Since the publication of Never Laugh at Shadows, a number of people have asked me, “Why that story? What made you think of Uganda of all places, to set a book?”
Well, it’s a long story…
It starts way back in the seventies when I was visiting my Aunt and Uncle in Hereford. Idi Amin was making a name for himself on the world stage as a violent thug who was not only murdering thousands of his own countrymen, but also running a once strong economy into the ground. He was mad at best, a sociopathic megalomaniac more likely.
One morning, my Uncle told a joke: Idi Amin was watching his troops parade past. As the Colonel who was leading them came abreast of their Leader, he gave the command, “Eyes Right.” to which Idi Amin responded, “No, I’s right, you’s wrong.”
As a child, I didn’t really get the joke, but the adults all laughed (political correctness not having become part of the vernacular at that time). The joke stayed with me, however, and as I got older, I read a bit about Uganda and Idi Amin, and wondered what it would have been like to grow up in a place like that, especially if you didn’t agree with the regime.
Fast forward to the Eighties, and living in London, I met a small number of Ugandan students who were studying there, and over time, got to ask my questions. What was it like? How did you cope? What’s it like now? I knew that a couple of those students were applying for Political Refugee status, and that after a lengthy process, it was denied. We didn’t keep in contact.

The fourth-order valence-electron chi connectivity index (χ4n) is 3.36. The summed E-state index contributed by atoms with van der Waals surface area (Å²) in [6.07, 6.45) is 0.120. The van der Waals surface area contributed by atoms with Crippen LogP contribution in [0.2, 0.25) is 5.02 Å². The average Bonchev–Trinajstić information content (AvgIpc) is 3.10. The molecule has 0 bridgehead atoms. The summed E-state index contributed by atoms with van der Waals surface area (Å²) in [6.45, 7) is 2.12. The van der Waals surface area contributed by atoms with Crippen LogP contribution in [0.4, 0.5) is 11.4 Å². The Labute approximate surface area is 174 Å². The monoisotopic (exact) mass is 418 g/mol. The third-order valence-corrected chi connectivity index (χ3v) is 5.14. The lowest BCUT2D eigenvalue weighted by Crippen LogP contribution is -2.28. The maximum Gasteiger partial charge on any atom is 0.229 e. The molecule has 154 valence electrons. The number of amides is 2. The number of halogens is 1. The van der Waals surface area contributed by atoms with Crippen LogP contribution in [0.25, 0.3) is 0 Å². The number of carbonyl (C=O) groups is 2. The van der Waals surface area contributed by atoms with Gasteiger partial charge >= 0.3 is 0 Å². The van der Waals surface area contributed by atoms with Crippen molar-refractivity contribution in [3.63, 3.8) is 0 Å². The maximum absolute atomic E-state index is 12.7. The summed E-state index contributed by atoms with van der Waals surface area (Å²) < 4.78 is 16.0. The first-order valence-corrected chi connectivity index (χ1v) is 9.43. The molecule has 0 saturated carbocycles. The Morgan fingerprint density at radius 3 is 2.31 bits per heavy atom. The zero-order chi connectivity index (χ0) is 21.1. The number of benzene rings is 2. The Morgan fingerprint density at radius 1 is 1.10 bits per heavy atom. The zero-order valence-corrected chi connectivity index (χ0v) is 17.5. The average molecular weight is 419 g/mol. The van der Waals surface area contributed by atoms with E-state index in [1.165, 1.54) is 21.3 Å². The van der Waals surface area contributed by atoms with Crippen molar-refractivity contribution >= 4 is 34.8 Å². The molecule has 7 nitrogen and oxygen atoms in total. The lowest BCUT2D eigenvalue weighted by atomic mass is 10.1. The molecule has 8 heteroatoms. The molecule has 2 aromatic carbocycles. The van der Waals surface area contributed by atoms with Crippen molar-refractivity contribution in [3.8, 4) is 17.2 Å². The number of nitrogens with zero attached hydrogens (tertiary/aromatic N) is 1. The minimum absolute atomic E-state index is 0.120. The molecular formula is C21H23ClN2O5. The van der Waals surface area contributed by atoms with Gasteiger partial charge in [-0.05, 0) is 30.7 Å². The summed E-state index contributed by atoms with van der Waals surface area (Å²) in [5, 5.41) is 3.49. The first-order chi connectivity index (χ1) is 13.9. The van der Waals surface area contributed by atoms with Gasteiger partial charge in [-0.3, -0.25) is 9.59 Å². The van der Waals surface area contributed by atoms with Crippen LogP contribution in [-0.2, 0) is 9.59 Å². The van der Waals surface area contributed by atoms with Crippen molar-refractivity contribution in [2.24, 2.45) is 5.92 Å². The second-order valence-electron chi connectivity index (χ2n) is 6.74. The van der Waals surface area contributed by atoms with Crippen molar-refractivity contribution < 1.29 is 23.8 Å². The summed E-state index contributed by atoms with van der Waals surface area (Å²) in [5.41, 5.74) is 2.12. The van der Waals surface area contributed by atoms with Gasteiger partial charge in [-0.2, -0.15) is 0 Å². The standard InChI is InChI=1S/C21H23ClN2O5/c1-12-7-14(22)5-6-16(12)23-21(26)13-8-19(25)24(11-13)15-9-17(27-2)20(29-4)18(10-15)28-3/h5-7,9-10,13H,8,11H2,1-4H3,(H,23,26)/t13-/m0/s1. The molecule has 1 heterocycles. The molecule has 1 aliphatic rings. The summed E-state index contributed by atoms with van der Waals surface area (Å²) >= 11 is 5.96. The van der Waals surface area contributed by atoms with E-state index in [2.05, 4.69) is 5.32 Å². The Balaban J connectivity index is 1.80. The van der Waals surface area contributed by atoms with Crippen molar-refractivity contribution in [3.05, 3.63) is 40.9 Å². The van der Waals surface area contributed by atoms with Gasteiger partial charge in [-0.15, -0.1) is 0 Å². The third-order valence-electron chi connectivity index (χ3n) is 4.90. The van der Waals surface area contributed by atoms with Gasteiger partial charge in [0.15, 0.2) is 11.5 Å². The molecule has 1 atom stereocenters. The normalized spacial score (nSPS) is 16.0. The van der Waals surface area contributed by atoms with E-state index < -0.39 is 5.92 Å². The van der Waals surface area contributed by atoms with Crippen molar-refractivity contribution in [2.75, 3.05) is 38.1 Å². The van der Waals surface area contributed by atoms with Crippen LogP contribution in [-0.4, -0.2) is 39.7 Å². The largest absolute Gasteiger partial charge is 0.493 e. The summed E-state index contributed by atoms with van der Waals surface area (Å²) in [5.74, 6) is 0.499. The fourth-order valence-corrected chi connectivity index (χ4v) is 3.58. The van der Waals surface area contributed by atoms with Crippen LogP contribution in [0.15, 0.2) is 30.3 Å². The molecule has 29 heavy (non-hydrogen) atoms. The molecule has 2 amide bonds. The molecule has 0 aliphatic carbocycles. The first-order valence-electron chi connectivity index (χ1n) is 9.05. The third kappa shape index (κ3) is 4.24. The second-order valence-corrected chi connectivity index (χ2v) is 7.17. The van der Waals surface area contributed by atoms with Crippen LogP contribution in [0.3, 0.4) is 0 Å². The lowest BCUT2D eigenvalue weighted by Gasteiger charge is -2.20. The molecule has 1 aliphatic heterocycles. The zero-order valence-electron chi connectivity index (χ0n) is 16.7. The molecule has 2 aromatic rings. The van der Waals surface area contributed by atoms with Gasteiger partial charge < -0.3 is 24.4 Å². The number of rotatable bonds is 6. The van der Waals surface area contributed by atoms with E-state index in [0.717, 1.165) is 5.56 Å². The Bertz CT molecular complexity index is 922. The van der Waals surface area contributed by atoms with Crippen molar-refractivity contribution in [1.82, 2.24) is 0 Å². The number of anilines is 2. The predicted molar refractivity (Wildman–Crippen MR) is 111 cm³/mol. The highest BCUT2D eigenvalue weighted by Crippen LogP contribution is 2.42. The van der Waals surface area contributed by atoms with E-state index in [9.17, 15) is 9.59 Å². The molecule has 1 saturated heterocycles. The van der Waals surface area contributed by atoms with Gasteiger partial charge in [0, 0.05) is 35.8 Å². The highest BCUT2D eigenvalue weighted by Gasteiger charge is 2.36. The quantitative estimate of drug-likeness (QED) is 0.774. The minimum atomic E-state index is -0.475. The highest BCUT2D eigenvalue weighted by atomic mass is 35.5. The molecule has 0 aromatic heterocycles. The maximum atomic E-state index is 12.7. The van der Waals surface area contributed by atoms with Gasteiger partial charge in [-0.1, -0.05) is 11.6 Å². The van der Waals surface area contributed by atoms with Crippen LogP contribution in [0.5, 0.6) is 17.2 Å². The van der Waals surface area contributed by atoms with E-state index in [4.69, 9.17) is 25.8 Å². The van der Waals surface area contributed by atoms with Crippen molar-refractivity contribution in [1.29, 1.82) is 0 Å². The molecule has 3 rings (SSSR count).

Fast forward again to 2010. There was a news piece about Yoweri Museveni on the TV, and I started thinking about Uganda and those students. I googled their names. An address for one of them was listed, in Kampala. So at least she’d survived. After all these years, it seemed too strange to suddenly make contact again. Instead, I started researching Uganda and its politics. It was fascinating and heart-breaking reading. A country so geographically beautiful and vibrant had been ripped apart by tribal conflict, killings, war. Museveni had installed himself as President, and seemed to be doing a far better job that Amin or Obote – at least the war had stopped (although the Lord’s Resistance Army still abducts children from villages in Northern Uganda to fight the fight for Kony’s delusional religious war).
So I started asking myself those questions again: what would it have been like to have lives through the violent dictatorships of the seventies and eighties? I wondered how a child would have perceived it…Winsome Natakunda was born.
As I delved into my research over the next few months, Winsome’s character ‘cooked’ in my mind, becoming almost as real to me as my own children! I’d be in the supermarket wondering what to get for dinner, and ask myself if Winsome would like Lasagne? Would she ever have tried it? What would she have eaten at home? Would she ever have had the chance to eat out? Every question begged more research, and made her a fuller character.
Although Never Laugh at Shadows is set in Uganda and London, it is, essentially, Winsome’s story. The horrors she and her family – indeed the whole country – went through, are part of what made her who she is, but they are not at the forefront of the story. She is. What it was like for her, how she survived, what happened when she was cut off from her family, how she found the courage to invest in a new relationship when she had been through so much loss. It is a story of strength, courage, love and resilience, and I wish Winsome and all her compatriots well.